Contamination, Infection and Fouling
Contamination refers to the non-intended introduction of infectious microorganisms such as bacteria, yeast, fungi, and protozoans as well as viruses and prions. This also includes contamination by toxins such as endotoxins, exotoxins and any by-products.
Infection refers to an invasion of body tissues by microbes. The outcome of this depends on many factors. If an infection is left unchecked it can develop into disease. Disease sets in when you have a change from a healthy state to ill state from microbes living in the tissue. Many infections are taken care of by the immune system and do not develop into disease.
Fouling refers to an accumulation of unwanted material on a surface that is harmful to its function. Fouling substances may be living organisms or non-living substances of inorganic or organic nature. Fouling in the form of proteins, cells, and bacterial attachment on medical devices alters device performance and can lead to patient infection. Fouling is common on bio-sensors, cardiovascular implants, catheters, contact lenses, and surgical tools.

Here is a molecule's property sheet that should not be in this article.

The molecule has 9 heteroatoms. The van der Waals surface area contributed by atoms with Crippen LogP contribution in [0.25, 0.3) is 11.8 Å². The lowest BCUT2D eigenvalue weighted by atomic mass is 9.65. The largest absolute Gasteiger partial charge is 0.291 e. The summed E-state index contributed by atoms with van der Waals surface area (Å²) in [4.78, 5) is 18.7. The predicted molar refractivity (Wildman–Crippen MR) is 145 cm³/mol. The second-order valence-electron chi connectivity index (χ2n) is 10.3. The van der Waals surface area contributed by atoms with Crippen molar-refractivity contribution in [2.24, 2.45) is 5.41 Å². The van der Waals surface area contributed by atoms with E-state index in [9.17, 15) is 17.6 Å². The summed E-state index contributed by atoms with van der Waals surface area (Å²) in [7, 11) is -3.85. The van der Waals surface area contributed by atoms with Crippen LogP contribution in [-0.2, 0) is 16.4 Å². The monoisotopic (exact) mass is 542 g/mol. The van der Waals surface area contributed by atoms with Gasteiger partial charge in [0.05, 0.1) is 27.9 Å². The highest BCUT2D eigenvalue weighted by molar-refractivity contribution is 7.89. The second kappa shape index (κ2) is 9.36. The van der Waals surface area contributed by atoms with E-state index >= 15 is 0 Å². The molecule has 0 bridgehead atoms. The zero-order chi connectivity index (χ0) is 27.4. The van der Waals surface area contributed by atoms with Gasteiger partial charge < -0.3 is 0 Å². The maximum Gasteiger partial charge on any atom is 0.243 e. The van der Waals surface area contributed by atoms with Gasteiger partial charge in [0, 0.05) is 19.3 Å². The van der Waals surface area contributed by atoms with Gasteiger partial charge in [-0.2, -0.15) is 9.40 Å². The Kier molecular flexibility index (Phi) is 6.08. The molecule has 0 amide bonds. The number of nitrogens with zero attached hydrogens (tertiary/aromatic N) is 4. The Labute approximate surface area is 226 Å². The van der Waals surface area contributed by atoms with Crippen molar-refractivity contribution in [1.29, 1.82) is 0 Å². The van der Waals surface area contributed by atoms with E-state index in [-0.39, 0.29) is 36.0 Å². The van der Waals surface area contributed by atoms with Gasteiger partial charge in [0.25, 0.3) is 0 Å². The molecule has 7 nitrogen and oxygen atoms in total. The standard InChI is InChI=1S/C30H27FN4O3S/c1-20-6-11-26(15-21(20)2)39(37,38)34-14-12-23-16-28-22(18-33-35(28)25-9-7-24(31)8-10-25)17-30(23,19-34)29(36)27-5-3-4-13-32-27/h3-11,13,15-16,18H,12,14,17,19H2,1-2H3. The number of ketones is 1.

Fouling is of particular concern to the food industry, medical community, and research facilities. Microbial fouling and antibiotic resistant bacteria are found everywhere. The development of new technologies are always on the horizon that may help prevent fouling of surfaces and inhibit biofilm formation. More recently, Oak Ridge National Laboratory has developed an active composite material that can be directly, or remotely activated to alter physically or chemically a surface to prevent microorganism fouling or at least destabilize its formation. The idea is to apply a stimulus to a material structure altering its nanostructure properties. This in turn has the ability to obstruct bacterial fouling. They believe this would work on catheters, drug delivery devices and shunts. This could also be used on joint replacement materials, prosthetics, and other devices for the long term. This type of technology carries economic significance for reduction in nosocomial infections (hospital-acquired infections) and costs ssociated with mortality rates due to contamination, fouling, and infection. A number of active material technologies are on their way.